Experiencing Bipolar Disorder

Notes from Mania: The Mayhem, the Aftermath, and the Redemption

by Abhishek Thakore

Just a few months ago, I was ready to embrace my role as a world teacher. The secret keys of a boarding school had been passed down to me. I was to be its trustee and guide it into the future.

Alongside, my partner and I were selected by an airline to go to Expo 2020. Here, on a giant screen, our love would be proclaimed to the world. Of course, only I knew this – it was a secret to my partner.

Meanwhile, I was also supposed to be the safety-demonstrator in the flight. I had to test the flight and it was up to me to make sure it landed safely.

Having married a tulsi plant in the presence of birds, I was settling a private dispute with the sun and the moon.

It was a busy life as someone with bipolar disorder—and it all crashed from a psychotic episode of extreme proportions.

Around me, life was havoc. My incessant speaking, barely eating anything, not drinking water, and not sleeping was causing anxiety attacks. People were finding it hard to restrain me as I threw objects around and defiled paintings in my house. I refused to take my medicines, spitting them out. All the while being supremely confident that I understood reality better than those around me. I had been ‘switched ON.’ The problem was, I couldn’t switch off.

Such is mania—a powerful, heady experience that is completely imaginary and highly delusional.

The universe is a mysterious place but, everything is speaking to me. I can read the cracks on walls as if they are a language. In observing birds, I am able to predict the future of my friends and family.

Energetically also, it is an inexhaustible source of energy that one taps into. Sleeping for a few hours at night with a mind that is buzzing becomes a norm. However, this buzz is difficult for the brain to handle and impossible for friends and family.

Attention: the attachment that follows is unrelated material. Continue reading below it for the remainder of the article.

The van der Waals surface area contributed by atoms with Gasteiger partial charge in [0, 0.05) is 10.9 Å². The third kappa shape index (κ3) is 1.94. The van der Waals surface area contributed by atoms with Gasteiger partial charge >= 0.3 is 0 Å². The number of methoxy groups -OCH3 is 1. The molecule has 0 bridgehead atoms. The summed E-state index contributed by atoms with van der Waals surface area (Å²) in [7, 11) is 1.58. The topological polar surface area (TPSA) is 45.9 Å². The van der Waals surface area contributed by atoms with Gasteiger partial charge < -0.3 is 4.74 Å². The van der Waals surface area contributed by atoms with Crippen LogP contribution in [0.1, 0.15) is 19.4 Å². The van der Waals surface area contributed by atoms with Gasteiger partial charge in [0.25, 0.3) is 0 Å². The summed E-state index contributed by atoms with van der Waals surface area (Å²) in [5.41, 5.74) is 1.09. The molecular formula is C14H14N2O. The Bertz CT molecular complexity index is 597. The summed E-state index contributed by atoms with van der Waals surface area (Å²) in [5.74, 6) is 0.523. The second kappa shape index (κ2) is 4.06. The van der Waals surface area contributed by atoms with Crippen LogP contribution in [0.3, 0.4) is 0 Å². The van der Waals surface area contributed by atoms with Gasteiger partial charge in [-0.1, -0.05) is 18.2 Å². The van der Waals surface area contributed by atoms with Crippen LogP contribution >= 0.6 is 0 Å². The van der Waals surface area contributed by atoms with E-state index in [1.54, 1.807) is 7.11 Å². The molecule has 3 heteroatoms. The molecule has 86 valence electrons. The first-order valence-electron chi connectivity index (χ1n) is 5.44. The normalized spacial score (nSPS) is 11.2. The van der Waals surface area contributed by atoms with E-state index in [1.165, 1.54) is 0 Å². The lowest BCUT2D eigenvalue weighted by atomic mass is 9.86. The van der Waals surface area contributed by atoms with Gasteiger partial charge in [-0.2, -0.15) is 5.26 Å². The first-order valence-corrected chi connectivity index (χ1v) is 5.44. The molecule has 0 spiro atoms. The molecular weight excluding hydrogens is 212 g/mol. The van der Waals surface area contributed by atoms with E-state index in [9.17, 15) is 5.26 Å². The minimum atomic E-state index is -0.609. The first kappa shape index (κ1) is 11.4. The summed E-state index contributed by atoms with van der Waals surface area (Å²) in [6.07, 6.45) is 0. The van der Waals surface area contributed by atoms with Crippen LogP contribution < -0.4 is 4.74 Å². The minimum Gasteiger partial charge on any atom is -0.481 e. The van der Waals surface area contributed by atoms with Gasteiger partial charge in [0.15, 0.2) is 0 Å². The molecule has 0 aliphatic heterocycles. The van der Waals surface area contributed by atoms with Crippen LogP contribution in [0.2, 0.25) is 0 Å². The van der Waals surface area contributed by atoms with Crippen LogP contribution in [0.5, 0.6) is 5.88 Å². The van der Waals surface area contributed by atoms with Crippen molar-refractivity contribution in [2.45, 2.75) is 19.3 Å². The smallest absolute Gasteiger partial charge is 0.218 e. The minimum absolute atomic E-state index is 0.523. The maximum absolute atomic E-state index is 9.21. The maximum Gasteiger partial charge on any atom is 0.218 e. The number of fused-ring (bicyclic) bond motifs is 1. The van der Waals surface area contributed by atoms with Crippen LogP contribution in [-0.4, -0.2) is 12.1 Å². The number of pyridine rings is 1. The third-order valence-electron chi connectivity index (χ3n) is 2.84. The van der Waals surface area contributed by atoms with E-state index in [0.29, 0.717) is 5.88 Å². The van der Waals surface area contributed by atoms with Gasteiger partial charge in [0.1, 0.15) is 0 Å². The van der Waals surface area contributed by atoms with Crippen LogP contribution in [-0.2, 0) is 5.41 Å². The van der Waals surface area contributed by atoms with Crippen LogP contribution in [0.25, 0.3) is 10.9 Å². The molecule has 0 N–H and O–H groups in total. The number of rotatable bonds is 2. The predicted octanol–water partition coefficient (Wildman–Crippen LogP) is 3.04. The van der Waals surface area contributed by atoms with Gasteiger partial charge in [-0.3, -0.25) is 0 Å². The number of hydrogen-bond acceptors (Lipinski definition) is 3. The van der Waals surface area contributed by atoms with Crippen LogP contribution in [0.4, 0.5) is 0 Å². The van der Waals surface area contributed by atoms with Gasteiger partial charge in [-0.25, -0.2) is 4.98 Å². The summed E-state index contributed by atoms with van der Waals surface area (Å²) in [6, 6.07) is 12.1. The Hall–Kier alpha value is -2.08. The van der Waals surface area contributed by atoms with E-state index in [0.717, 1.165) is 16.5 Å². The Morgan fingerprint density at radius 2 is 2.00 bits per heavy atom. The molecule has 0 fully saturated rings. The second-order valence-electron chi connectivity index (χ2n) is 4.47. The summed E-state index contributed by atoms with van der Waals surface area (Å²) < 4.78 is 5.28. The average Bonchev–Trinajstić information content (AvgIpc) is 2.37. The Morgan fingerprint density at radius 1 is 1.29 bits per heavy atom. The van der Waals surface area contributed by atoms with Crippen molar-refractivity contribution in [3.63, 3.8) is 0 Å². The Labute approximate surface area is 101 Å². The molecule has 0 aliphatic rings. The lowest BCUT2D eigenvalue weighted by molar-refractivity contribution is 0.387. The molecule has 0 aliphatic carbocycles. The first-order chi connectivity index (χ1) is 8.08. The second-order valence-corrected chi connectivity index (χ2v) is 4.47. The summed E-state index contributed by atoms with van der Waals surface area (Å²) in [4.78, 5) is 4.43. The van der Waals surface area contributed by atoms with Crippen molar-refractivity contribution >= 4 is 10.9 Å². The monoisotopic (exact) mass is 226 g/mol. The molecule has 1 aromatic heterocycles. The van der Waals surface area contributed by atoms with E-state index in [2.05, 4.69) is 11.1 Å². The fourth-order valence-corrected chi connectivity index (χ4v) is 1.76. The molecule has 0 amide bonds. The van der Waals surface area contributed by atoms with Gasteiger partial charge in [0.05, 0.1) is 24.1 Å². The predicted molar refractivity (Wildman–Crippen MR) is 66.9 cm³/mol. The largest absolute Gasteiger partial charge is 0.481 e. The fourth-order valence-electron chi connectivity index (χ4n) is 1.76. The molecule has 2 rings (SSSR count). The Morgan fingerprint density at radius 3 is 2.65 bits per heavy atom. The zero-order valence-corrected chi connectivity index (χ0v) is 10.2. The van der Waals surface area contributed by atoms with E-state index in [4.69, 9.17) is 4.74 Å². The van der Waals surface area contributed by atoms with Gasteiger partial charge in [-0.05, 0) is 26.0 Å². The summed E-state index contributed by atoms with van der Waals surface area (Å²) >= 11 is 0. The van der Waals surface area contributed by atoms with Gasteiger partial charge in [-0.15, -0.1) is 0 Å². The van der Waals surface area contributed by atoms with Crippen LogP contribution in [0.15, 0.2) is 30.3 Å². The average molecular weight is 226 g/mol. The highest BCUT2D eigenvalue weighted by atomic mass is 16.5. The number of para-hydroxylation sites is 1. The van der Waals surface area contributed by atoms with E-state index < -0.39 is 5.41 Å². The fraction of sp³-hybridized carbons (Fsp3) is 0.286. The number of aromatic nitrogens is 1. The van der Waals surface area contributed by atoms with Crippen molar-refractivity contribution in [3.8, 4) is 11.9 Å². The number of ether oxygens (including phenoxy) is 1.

Finally, I had to be hospitalized. I remember the story in my head when I was in the ambulance (and sedated)–I imagined being picked for some sort of a road/ traffic signal test. I was reading the faces of my caregivers and giving advice to them even as I headed to the hospital!

How does mania come in? It creeps in stealthily—starting from feeling high, happy, and productive and then slowly accelerating. The people around me can tell that things are tail spinning before me. But by then, it is already too late. It has arrived and like any season, it has to live its course.

On the other side of mania is a demolished palace of dreams (or illusions if you want to be more accurate). Once the brain has burnt all its feel-good chemicals, it recedes into a low phase. A sadness that is in stark contrast to the high of the mania that envelops one like a thick, impenetrable fog. Life sucks.

At these times there is very little one can do except remember that this too will pass. It is a battle each day, between sleeping away the blues or showing up for life. It all seems too difficult to respond to. So, one retreats into a cocoon.

All the while mentally chanting, “It’s a cycle. This too will pass.”

If mania is useful to surface the subconscious bullshit that has been brewing in the psyche, a low is great to illuminate the parts of one’s life that are not working. A critical eye can help in pruning those excesses.

Maybe then, mania and its aftermath are a cleansing detox?  Yes, I am a meaning-making machine and I need to give some interpretation to my suffering. It is hard to accept that it was all a play of chemicals.

When I look back at my manic episode, it is hard to believe that “I” was the one doing whatever I did and saying whatever I said. It feels unfair to be pinned to that identity and be held answerable for the nonsense that was on at the time of the episode. And yet, such is life and such are the rules and norms of this world. That as long as a majority of people are normal, a manic person will have to embrace his or her madness and reconcile with the shared consensus we call reality.

Between chanting that this is a temporary phase, meditating, journaling, doing body work, creating works of art, and taking medication, I smile to myself. Here I am in a world that will not understand other realities, other ways of being, and other worlds. I am here to do my best to fit in. I am here to pretend to be sane. If not, the consequences are dire.

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